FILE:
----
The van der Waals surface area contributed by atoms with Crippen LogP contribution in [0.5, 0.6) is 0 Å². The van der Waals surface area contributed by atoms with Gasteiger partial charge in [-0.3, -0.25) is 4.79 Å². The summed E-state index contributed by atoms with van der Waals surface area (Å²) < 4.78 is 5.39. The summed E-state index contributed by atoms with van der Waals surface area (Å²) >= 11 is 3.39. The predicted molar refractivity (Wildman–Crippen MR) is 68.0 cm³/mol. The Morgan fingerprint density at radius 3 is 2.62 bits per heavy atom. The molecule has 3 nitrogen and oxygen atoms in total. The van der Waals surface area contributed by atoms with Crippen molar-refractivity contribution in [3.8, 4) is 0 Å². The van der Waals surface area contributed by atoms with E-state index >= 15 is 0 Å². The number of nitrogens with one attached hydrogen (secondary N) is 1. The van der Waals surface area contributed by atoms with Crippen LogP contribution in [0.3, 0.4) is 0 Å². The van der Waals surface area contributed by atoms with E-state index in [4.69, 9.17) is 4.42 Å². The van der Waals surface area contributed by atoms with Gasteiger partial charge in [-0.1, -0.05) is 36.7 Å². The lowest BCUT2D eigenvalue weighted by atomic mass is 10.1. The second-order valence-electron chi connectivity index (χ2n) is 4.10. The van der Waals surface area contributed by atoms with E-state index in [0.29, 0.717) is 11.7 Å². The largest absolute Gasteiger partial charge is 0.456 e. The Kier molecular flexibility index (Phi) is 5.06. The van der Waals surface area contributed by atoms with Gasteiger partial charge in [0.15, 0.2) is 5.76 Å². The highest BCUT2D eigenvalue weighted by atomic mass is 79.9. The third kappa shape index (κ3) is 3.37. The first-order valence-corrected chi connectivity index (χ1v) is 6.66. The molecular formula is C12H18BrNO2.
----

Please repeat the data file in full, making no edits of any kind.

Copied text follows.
The van der Waals surface area contributed by atoms with Crippen LogP contribution in [0.5, 0.6) is 0 Å². The van der Waals surface area contributed by atoms with Gasteiger partial charge in [-0.3, -0.25) is 4.79 Å². The summed E-state index contributed by atoms with van der Waals surface area (Å²) < 4.78 is 5.39. The summed E-state index contributed by atoms with van der Waals surface area (Å²) >= 11 is 3.39. The predicted molar refractivity (Wildman–Crippen MR) is 68.0 cm³/mol. The Morgan fingerprint density at radius 3 is 2.62 bits per heavy atom. The molecule has 3 nitrogen and oxygen atoms in total. The van der Waals surface area contributed by atoms with Crippen molar-refractivity contribution in [3.8, 4) is 0 Å². The van der Waals surface area contributed by atoms with E-state index >= 15 is 0 Å². The number of nitrogens with one attached hydrogen (secondary N) is 1. The van der Waals surface area contributed by atoms with Crippen LogP contribution in [0.3, 0.4) is 0 Å². The van der Waals surface area contributed by atoms with E-state index in [4.69, 9.17) is 4.42 Å². The van der Waals surface area contributed by atoms with Gasteiger partial charge in [-0.1, -0.05) is 36.7 Å². The lowest BCUT2D eigenvalue weighted by atomic mass is 10.1. The second-order valence-electron chi connectivity index (χ2n) is 4.10. The van der Waals surface area contributed by atoms with E-state index in [0.29, 0.717) is 11.7 Å². The largest absolute Gasteiger partial charge is 0.456 e. The Kier molecular flexibility index (Phi) is 5.06. The van der Waals surface area contributed by atoms with Gasteiger partial charge in [0.15, 0.2) is 5.76 Å². The highest BCUT2D eigenvalue weighted by atomic mass is 79.9. The third kappa shape index (κ3) is 3.37. The first-order valence-corrected chi connectivity index (χ1v) is 6.66. The molecular formula is C12H18BrNO2.